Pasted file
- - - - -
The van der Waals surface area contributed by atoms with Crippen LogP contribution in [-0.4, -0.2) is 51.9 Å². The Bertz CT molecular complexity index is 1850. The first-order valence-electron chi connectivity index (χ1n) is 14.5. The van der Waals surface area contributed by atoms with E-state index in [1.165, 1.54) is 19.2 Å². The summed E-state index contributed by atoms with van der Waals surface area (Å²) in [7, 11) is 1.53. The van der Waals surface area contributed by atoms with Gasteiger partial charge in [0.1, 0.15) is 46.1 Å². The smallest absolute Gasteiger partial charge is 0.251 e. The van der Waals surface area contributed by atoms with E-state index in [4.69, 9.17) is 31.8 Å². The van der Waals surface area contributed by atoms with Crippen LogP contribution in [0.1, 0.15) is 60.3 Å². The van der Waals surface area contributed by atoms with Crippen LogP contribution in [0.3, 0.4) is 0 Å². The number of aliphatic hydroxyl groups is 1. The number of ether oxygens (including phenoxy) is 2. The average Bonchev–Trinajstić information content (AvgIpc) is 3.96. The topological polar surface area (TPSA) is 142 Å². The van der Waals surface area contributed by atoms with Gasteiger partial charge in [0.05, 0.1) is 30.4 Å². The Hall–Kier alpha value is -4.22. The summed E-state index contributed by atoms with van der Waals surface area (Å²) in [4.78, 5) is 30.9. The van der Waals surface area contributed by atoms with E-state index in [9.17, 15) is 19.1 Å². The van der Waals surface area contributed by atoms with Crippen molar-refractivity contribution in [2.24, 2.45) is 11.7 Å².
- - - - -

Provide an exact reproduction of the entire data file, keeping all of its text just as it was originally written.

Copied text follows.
The van der Waals surface area contributed by atoms with Crippen LogP contribution in [-0.4, -0.2) is 51.9 Å². The Bertz CT molecular complexity index is 1850. The first-order valence-electron chi connectivity index (χ1n) is 14.5. The van der Waals surface area contributed by atoms with E-state index in [1.165, 1.54) is 19.2 Å². The summed E-state index contributed by atoms with van der Waals surface area (Å²) in [7, 11) is 1.53. The van der Waals surface area contributed by atoms with Gasteiger partial charge in [0.1, 0.15) is 46.1 Å². The smallest absolute Gasteiger partial charge is 0.251 e. The van der Waals surface area contributed by atoms with E-state index in [4.69, 9.17) is 31.8 Å². The van der Waals surface area contributed by atoms with Crippen LogP contribution in [0.1, 0.15) is 60.3 Å². The van der Waals surface area contributed by atoms with Crippen LogP contribution in [0.3, 0.4) is 0 Å². The number of aliphatic hydroxyl groups is 1. The number of ether oxygens (including phenoxy) is 2. The average Bonchev–Trinajstić information content (AvgIpc) is 3.96. The topological polar surface area (TPSA) is 142 Å². The van der Waals surface area contributed by atoms with Gasteiger partial charge in [0.05, 0.1) is 30.4 Å². The Hall–Kier alpha value is -4.22. The summed E-state index contributed by atoms with van der Waals surface area (Å²) in [4.78, 5) is 30.9. The van der Waals surface area contributed by atoms with E-state index in [9.17, 15) is 19.1 Å². The van der Waals surface area contributed by atoms with Crippen molar-refractivity contribution in [2.24, 2.45) is 11.7 Å².